I’m excited about electric propulsion for small sailing craft—in part, because it is more eco-friendly on a warming planet. However, there are far more reasons to love marine electric propulsion than merely because it will allow our species to survive longer, as admirable as that goal may be.
- It is more dependable
- It requires less maintenance
- It produces less heat. This is especially important here in the tropics
- It is quiet. This is crucial to me
- It doesn’t require stinky, dangerous petroleum products
- There’s no diesel odor
- Bilges are sweet and clean
- It requires far fewer spare parts
- Electric engines can be quite compact and configured to be relatively flat or relatively narrow, depending on available space.
All these are big pluses.
Right now, I’m hanging on a mooring at a sailing club that has nearly a hundred small racing sailboats in the 25 to 40-foot range. The majority of these boats have inboard diesels that almost never get up-to-operating-temperature in the few moments it takes their owners to pick up their mooring pennants. It is crazy to carry so much weight, confusion, and expense for a few pathetic moments of prop spinning. Plus, diesels that don’t get up to full temperature prematurely fail from cylinder glazing—double damn!
How much more sensible to have an electric propulsion system powered by a solar array—for these few minutes of weekly work (and the ability to solar charge for the rest of the 167 hours of the week).
Of course, petroleum engines in small sailing craft have only been around for a hundred years or so—example: the 1924 wooden Alden schooner I grew up aboard had a 25-hp Scripts engine (which ran just often enough for us not to be able to throw it away).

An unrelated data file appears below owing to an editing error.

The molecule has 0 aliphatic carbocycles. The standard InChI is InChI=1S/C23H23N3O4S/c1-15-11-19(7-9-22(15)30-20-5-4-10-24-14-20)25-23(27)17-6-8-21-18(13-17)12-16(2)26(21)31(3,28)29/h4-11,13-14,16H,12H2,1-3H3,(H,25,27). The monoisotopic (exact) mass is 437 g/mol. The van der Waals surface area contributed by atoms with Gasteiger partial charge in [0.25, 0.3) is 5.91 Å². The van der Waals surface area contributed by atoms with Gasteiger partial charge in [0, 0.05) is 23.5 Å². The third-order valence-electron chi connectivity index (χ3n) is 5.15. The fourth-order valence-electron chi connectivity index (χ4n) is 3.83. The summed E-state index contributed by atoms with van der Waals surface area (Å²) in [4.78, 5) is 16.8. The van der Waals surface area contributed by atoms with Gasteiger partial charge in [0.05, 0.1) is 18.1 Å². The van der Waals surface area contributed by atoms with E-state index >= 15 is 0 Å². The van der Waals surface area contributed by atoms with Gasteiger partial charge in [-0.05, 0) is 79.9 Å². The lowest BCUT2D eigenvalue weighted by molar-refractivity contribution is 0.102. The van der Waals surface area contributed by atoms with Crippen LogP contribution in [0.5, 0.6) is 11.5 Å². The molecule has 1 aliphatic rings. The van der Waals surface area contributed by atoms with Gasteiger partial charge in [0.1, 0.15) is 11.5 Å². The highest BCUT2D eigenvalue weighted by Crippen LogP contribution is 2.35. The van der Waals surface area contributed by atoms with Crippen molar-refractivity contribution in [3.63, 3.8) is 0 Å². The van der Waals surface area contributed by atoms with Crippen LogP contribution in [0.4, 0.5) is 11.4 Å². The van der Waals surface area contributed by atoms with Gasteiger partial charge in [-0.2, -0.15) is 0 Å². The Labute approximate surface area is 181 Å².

My point here is that our current production vessels are built around the engine as much as the rig. If electrical propulsion comes into wide use, it will immediately affect yacht design. For instance, modern diesels require a lot of plumbing for both cooling and exhaust systems—electric engines almost none. And, while electric engines are relatively small, their batteries are expensive, bulky, and heavy. Of course, you’ll be saving the weight of the fuel, fuel tank, and all the related fluids and spare parts required for cruising.
How all this adds up depends if you want to run your electric engine measured in minutes, hours, or days.
Another factor to consider is the fact that most of these engines run on 48 volts. How this higher voltage would work, say, aboard an aluminum boat that is susceptible to electro-galvanic corrosion is an open question. I don’t doubt it will work just fine when everything is new, well-insulated, and there are no electrical leaks… but 20 years down the road when things are getting soggy, who knows?
While Lithium batteries are increasing in reliability every day—the FAA still regulates them in numerous ways. Do you want to be offshore with something that isn’t allowed aboard a passenger plane—that is listed on the FAA webpage as ‘dangerous goods?’ And, even if the batteries can be ‘guaranteed’ not to burst into flame, aren’t the typical charge regulators used in marine applications originally designed to be used in a dry environment?
Is this being too picky or too negative? I don’t think so. We must advance on both reality and wishful thinking. The reason that I’m currently on my fourth circumnavigation without a major problem ever offshore—is because I allow others to work out the safety kinks on many new technologies. Example: marine refrigeration used to be undependable. Ditto, watermakers. I wisely avoided both until they reached a ‘maturity’ of dependableness. While I am clearly—and admittedly—no expert on Lithium batteries in a saltwater environment, these safety questions need to be considered, especially since the resulting high temperature fires are so difficult to put out.
Fire offshore is to be avoided at all costs. Just ask the crew of the mega yacht My Kanga, which burned in 2018. Or the dozen deceased men aboard that Russian sub. Or the skippers of numerous boats that burned for ‘unknown’ reasons in the battery compartment.
Obviously, solar cells will increase in importance aboard an electric boat—as will making the panels integral with the design/construction. (My Ganesh, a 43-foot ketch, has nine panels. Thus, we almost never have to turn our diesel on to generate electricity.)
How all this shakes out design-wise will be interesting and I am sure much of it will end up far different that we now imagine.